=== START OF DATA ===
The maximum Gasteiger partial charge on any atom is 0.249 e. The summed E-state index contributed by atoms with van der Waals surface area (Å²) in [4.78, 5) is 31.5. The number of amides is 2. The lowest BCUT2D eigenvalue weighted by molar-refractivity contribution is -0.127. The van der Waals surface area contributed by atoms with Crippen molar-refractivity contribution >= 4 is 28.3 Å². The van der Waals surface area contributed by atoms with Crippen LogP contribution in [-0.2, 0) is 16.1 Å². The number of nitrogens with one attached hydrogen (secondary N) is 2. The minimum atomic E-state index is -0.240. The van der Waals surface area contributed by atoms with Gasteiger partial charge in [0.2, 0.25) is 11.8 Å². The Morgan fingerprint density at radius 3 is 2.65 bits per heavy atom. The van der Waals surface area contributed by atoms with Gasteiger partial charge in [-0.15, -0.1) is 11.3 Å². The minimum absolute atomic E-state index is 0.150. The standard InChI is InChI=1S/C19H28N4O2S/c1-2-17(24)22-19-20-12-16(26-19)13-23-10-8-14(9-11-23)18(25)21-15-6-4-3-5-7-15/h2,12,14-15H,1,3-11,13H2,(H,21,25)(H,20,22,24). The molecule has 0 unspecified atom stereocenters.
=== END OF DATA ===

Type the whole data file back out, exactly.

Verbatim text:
The maximum Gasteiger partial charge on any atom is 0.249 e. The summed E-state index contributed by atoms with van der Waals surface area (Å²) in [4.78, 5) is 31.5. The number of amides is 2. The lowest BCUT2D eigenvalue weighted by molar-refractivity contribution is -0.127. The van der Waals surface area contributed by atoms with Crippen molar-refractivity contribution >= 4 is 28.3 Å². The van der Waals surface area contributed by atoms with Crippen LogP contribution in [-0.2, 0) is 16.1 Å². The number of nitrogens with one attached hydrogen (secondary N) is 2. The minimum atomic E-state index is -0.240. The van der Waals surface area contributed by atoms with Gasteiger partial charge in [0.2, 0.25) is 11.8 Å². The Morgan fingerprint density at radius 3 is 2.65 bits per heavy atom. The van der Waals surface area contributed by atoms with Gasteiger partial charge in [-0.15, -0.1) is 11.3 Å². The minimum absolute atomic E-state index is 0.150. The standard InChI is InChI=1S/C19H28N4O2S/c1-2-17(24)22-19-20-12-16(26-19)13-23-10-8-14(9-11-23)18(25)21-15-6-4-3-5-7-15/h2,12,14-15H,1,3-11,13H2,(H,21,25)(H,20,22,24). The molecule has 0 unspecified atom stereocenters.